Austin Says Current Operations Give Hints of New National Defense Strategy

1 year ago

People interested in the new National Defense Strategy can see some of it in play as the United States and its allies face Russian aggression in Eastern Europe, Secretary of Defense Lloyd J. Austin III said in Warsaw today. 

Austin said he is proud of the work that has been done on the document, but he is not yet ready to release it. He did give some hints about the strategy and the idea of integrated deterrence that is a driving force behind it. 

He spoke during a press conference in Warsaw following meetings with Polish officials. They discussed NATO and bilateral efforts in Eastern Europe. 

The National Defense Strategy "will certainly address major threats to our security," he said. "It'll also address major threats to the international rules-based order." 

Integrated deterrence is a driving idea for the document. It "will be a key piece of that new strategy," Austin said. "Integrated deterrence means using all of the capabilities in all warfighting domains: Air, land, sea, space and cyber."

It also includes using every instrument of national power: diplomatic, economic, judicial and so on. 

"But most important, [integrated deterrence means] using the capability and capacity that's resident in our partners and allies," he said. "So, what you see today, actually playing out is exactly that. You're seeing us lead with diplomacy. You've seen us work very, very carefully with our allies and partners to share information, and to also move very, very quickly and deliberately to help reassure and reinforce wherever required."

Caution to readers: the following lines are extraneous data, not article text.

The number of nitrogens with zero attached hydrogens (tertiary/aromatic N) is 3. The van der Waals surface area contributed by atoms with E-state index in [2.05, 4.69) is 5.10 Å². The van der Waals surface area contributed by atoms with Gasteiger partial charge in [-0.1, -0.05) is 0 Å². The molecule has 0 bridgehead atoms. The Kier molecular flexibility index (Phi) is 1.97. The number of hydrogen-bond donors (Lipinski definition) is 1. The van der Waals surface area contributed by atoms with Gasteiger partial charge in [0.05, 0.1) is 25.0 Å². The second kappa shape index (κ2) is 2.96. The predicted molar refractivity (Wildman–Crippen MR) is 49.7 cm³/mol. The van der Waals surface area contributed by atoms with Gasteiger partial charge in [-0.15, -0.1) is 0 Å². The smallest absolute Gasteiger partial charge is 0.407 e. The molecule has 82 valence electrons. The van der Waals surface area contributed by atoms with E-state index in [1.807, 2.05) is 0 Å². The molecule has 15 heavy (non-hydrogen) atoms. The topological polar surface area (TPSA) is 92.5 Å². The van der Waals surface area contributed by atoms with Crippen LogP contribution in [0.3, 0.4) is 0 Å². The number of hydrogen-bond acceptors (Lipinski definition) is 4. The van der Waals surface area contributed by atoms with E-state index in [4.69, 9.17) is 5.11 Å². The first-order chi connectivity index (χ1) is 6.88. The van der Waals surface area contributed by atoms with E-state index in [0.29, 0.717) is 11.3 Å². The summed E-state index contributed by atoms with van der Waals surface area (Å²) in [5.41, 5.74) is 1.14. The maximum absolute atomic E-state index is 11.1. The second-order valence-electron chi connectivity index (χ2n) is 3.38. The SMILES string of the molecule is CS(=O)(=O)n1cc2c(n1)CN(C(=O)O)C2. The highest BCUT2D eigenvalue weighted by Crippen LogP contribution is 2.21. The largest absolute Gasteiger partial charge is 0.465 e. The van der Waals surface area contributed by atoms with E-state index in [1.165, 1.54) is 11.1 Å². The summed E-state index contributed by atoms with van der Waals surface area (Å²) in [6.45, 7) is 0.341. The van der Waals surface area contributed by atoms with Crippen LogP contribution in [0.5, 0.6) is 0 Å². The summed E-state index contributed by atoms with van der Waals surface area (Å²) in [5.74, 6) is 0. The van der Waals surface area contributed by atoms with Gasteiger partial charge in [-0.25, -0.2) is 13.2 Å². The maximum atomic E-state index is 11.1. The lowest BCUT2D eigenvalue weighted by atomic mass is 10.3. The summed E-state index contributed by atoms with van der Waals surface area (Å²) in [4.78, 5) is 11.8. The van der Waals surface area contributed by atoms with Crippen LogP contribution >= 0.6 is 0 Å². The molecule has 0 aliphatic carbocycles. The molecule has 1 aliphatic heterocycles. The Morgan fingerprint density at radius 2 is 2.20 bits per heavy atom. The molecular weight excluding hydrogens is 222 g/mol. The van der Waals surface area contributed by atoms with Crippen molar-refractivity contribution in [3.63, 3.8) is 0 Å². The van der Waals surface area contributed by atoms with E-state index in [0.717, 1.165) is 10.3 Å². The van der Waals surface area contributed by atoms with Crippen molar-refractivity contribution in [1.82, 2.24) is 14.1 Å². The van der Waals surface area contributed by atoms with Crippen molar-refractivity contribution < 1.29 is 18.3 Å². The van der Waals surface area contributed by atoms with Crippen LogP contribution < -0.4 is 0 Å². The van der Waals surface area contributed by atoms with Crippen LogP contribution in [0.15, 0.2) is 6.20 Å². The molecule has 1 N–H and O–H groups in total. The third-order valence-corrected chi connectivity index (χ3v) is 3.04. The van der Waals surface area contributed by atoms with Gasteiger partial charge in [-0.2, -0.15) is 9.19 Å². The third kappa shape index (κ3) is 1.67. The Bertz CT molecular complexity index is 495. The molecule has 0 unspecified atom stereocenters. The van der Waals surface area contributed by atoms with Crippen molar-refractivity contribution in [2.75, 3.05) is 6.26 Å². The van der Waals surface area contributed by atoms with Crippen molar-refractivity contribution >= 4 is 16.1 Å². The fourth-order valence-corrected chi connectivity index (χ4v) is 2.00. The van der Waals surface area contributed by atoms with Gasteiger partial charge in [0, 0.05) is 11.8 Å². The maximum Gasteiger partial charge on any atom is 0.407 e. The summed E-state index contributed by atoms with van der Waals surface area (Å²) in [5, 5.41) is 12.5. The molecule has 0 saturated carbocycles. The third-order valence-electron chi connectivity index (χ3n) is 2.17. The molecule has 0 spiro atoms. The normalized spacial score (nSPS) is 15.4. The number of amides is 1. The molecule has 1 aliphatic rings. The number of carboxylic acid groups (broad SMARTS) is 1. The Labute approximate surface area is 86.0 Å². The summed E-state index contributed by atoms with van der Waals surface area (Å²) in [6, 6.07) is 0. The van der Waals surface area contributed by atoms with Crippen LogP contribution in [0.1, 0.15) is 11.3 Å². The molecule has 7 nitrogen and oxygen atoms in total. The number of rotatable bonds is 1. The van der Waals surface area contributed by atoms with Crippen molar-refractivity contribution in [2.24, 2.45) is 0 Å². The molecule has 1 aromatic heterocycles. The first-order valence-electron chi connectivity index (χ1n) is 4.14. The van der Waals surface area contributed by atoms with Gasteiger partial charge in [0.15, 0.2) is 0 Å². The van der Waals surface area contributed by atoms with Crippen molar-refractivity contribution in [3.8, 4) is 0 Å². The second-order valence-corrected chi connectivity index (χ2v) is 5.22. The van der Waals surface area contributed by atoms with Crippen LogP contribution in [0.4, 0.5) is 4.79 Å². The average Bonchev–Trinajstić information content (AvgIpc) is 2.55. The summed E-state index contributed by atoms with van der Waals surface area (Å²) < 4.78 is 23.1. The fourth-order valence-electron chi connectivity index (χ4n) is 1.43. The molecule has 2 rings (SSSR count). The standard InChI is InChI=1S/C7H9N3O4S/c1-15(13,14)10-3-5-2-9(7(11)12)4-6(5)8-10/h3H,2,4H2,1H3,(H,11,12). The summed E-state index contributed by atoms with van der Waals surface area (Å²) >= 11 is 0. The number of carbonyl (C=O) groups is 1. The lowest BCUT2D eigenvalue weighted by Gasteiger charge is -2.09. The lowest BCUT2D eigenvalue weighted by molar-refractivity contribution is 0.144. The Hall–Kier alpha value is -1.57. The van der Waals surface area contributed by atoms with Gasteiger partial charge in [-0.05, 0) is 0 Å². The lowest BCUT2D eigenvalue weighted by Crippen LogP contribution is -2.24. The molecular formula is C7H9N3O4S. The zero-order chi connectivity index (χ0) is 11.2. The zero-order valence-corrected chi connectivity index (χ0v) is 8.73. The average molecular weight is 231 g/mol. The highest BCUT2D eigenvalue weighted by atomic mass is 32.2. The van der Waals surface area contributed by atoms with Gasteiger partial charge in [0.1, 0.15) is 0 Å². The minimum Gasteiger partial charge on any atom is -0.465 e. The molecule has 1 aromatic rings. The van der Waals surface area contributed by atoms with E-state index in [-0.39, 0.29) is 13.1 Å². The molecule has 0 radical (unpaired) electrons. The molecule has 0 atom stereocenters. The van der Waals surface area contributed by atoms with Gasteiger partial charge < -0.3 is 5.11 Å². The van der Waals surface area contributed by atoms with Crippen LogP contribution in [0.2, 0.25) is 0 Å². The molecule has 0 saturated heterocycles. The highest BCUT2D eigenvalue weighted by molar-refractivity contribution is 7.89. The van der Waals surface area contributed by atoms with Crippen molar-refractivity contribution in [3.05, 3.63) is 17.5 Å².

"So, you have seen a preview of that strategy begin to play out here, as we address this most recent crisis," he continued. 

Austin also saw integrated deterrence at work when he visited with U.S. and Polish service members at Powidz Air Base outside of Warsaw. The base is home for U.S. rotational units and has been for some years. The military units of both nations are integrated together and work and train together, Army Lt. Gen. John S. Kolasheski, the commander of U.S. V Corps, said.  

"It's just a wonderful opportunity to work shoulder to shoulder with our allies and partners, focused on building readiness, focusing on building interoperability between our armies and to build collective defense crisis response," the general said to reporters traveling with Austin. 

Austin beamed when he spoke to the assembled troops. He said he told the Polish defense minister that "whenever we place an American soldier somewhere, it demonstrates our resolve. It demonstrates our commitment to our partners. So, I would say that you are our greatest ambassadors. I could not be prouder of you. I want to thank you for your sacrifices, for your commitment and for your professionalism."

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